No, what it is about this one, and why it is ‘just what I was looking for’, is the Debian base, Xandros introduced those delights, and the community spirit behind it, and the distro itself. None, with the exception of Mepis, another top choice, and Xandros, offered that. This works 2 ways, one, problems find answers easier and quicker on the forums, and 2, I find a sense of belonging, of being ‘a part of it’. The belonging part has a flip side, you can also put something back. Mainly theoretical from my point of view, I’m not skilled enough, knowlegable enough, or understanding enough of not just Debian, but Linux. I can’t offer translation skills, or writing documentation, all I can do is file bug reports if I choose. That said, it again come to the sense of belonging, and the fact I ‘could’ put something back, and I ‘could’ be listened too, and that even with the commercial backing Ubuntu has, it doesn’t appear ‘commercial/corporate’. Xandros has a good community, and is ideal as a non-technical Linux, that is why it sits on the on one desktop and is shared with a reluctant Windows convert, but is most defiantly commercial. Linspire shares the same attributes, but is so heavily commercialised that I don’t think I am alone in saying that its branding, and concept that runs alongside it, is the reason I won’t install it. Out of the three popular ‘windows replacements’, Xandros, Linspire, Lycoris, only Xandros has the Linux community feel to it, and it walks a fine line on overdoing the current status. Oddly Fedora Core, a community distro in theory, has the least community feel to it, and I find it hard to separate from the Red Hat underpinnings any such feeling, and answers to questions I did, in my limited experience of it, find difficult to get a satisfactory reply. SuSE always had the feel of a very professionally put togethe piece of software (YaST?), no real community, but no real difficulty in finding answers or software. Its only failing was a poorly implemented kernel upgrade, and its utter failure to run properly on the machine I wanted it on. Not wholly their fault, but a good excuse to make a switch.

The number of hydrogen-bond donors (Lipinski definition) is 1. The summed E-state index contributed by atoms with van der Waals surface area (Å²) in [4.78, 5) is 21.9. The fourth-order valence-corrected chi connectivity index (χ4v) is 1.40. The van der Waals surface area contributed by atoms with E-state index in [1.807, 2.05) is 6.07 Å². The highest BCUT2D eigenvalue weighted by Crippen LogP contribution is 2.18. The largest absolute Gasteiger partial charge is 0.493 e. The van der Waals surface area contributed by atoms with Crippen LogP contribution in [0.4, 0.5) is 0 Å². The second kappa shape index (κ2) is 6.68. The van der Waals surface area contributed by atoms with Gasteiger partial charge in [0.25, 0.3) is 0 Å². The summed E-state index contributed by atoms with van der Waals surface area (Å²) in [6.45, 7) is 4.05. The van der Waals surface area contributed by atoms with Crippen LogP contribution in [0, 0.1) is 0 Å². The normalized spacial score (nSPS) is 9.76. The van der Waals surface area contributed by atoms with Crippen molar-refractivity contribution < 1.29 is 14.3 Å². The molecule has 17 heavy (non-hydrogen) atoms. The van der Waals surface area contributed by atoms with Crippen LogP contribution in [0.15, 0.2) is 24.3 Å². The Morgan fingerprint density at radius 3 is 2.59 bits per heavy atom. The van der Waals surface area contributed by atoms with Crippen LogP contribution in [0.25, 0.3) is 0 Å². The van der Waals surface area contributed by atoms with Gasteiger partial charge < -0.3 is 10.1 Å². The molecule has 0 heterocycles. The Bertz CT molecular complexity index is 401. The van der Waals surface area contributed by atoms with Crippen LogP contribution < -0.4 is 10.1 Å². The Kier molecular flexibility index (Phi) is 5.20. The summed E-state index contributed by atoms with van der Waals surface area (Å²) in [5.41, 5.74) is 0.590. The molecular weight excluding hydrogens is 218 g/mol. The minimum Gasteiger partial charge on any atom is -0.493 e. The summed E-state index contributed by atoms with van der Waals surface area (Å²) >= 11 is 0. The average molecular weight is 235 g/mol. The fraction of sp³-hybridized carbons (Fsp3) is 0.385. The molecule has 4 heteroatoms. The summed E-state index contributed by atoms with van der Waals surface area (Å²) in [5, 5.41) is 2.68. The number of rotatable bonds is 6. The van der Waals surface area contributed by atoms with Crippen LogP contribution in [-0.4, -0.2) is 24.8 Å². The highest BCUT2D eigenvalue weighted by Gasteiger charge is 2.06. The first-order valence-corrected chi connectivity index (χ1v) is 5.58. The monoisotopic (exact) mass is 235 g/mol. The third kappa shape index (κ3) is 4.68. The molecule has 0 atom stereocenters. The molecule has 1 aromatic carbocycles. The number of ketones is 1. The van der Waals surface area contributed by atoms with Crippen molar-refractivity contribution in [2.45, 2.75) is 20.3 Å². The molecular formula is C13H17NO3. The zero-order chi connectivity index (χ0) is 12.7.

Naked Ladies!